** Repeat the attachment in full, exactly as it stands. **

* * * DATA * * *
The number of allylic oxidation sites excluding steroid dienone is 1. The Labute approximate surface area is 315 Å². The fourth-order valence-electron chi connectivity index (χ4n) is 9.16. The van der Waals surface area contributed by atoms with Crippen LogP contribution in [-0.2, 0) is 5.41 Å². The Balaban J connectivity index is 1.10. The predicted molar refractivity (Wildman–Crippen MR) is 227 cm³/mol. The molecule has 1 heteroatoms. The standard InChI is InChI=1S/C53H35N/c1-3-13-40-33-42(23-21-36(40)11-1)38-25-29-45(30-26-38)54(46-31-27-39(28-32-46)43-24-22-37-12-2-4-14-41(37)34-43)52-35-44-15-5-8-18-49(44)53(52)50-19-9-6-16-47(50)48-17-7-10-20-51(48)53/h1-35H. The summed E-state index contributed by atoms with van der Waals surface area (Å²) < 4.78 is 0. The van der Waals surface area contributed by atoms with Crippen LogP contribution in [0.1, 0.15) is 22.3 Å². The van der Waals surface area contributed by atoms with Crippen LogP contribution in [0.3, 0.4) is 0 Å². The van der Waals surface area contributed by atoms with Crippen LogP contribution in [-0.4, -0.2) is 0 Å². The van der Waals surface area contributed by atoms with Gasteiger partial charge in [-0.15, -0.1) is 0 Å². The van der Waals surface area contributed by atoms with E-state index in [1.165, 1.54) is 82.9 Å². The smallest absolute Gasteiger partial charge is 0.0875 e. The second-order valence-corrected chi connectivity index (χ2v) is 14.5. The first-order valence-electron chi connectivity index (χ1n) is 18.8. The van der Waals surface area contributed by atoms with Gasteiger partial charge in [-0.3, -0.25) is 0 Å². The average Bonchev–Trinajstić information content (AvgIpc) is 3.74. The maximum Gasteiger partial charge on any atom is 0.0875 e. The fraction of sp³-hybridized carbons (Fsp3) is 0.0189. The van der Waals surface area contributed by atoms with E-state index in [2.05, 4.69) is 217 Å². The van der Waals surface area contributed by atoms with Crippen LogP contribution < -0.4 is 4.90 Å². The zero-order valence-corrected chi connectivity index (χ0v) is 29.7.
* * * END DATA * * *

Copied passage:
The number of allylic oxidation sites excluding steroid dienone is 1. The Labute approximate surface area is 315 Å². The fourth-order valence-electron chi connectivity index (χ4n) is 9.16. The van der Waals surface area contributed by atoms with Crippen LogP contribution in [-0.2, 0) is 5.41 Å². The Balaban J connectivity index is 1.10. The predicted molar refractivity (Wildman–Crippen MR) is 227 cm³/mol. The molecule has 1 heteroatoms. The standard InChI is InChI=1S/C53H35N/c1-3-13-40-33-42(23-21-36(40)11-1)38-25-29-45(30-26-38)54(46-31-27-39(28-32-46)43-24-22-37-12-2-4-14-41(37)34-43)52-35-44-15-5-8-18-49(44)53(52)50-19-9-6-16-47(50)48-17-7-10-20-51(48)53/h1-35H. The summed E-state index contributed by atoms with van der Waals surface area (Å²) < 4.78 is 0. The van der Waals surface area contributed by atoms with Crippen LogP contribution in [0.1, 0.15) is 22.3 Å². The van der Waals surface area contributed by atoms with Crippen LogP contribution in [0.3, 0.4) is 0 Å². The van der Waals surface area contributed by atoms with Crippen LogP contribution in [-0.4, -0.2) is 0 Å². The van der Waals surface area contributed by atoms with Gasteiger partial charge in [-0.15, -0.1) is 0 Å². The van der Waals surface area contributed by atoms with E-state index in [1.165, 1.54) is 82.9 Å². The smallest absolute Gasteiger partial charge is 0.0875 e. The second-order valence-corrected chi connectivity index (χ2v) is 14.5. The first-order valence-electron chi connectivity index (χ1n) is 18.8. The van der Waals surface area contributed by atoms with Gasteiger partial charge in [-0.3, -0.25) is 0 Å². The average Bonchev–Trinajstić information content (AvgIpc) is 3.74. The maximum Gasteiger partial charge on any atom is 0.0875 e. The fraction of sp³-hybridized carbons (Fsp3) is 0.0189. The van der Waals surface area contributed by atoms with E-state index in [2.05, 4.69) is 217 Å². The van der Waals surface area contributed by atoms with Crippen LogP contribution < -0.4 is 4.90 Å². The zero-order valence-corrected chi connectivity index (χ0v) is 29.7.